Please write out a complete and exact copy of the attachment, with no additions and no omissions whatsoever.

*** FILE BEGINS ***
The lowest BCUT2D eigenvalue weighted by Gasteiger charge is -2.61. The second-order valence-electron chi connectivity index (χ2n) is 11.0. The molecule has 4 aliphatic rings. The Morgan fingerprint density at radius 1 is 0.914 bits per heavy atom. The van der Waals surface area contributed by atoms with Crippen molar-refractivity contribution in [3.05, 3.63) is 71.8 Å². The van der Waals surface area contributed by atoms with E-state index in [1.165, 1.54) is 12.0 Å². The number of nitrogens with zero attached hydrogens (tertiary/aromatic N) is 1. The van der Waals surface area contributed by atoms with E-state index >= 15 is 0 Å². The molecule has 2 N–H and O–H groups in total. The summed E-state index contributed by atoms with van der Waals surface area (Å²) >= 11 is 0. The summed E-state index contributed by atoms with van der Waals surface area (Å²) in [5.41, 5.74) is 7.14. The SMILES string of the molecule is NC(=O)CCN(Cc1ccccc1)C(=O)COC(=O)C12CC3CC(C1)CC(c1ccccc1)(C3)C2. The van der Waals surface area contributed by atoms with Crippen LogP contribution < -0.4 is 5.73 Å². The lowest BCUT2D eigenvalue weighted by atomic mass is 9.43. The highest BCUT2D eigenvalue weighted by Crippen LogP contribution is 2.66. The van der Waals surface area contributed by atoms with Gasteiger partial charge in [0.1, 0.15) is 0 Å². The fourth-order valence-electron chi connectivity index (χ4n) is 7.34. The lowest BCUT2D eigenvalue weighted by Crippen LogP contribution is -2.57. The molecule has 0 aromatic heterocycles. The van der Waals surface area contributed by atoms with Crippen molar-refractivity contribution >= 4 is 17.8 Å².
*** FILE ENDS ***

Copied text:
The lowest BCUT2D eigenvalue weighted by Gasteiger charge is -2.61. The second-order valence-electron chi connectivity index (χ2n) is 11.0. The molecule has 4 aliphatic rings. The Morgan fingerprint density at radius 1 is 0.914 bits per heavy atom. The van der Waals surface area contributed by atoms with Crippen molar-refractivity contribution in [3.05, 3.63) is 71.8 Å². The van der Waals surface area contributed by atoms with E-state index in [1.165, 1.54) is 12.0 Å². The number of nitrogens with zero attached hydrogens (tertiary/aromatic N) is 1. The van der Waals surface area contributed by atoms with E-state index >= 15 is 0 Å². The molecule has 2 N–H and O–H groups in total. The summed E-state index contributed by atoms with van der Waals surface area (Å²) >= 11 is 0. The summed E-state index contributed by atoms with van der Waals surface area (Å²) in [5.41, 5.74) is 7.14. The SMILES string of the molecule is NC(=O)CCN(Cc1ccccc1)C(=O)COC(=O)C12CC3CC(C1)CC(c1ccccc1)(C3)C2. The van der Waals surface area contributed by atoms with Crippen LogP contribution < -0.4 is 5.73 Å². The lowest BCUT2D eigenvalue weighted by atomic mass is 9.43. The highest BCUT2D eigenvalue weighted by Crippen LogP contribution is 2.66. The van der Waals surface area contributed by atoms with Gasteiger partial charge in [0.1, 0.15) is 0 Å². The fourth-order valence-electron chi connectivity index (χ4n) is 7.34. The lowest BCUT2D eigenvalue weighted by Crippen LogP contribution is -2.57. The molecule has 0 aromatic heterocycles. The van der Waals surface area contributed by atoms with Crippen molar-refractivity contribution >= 4 is 17.8 Å².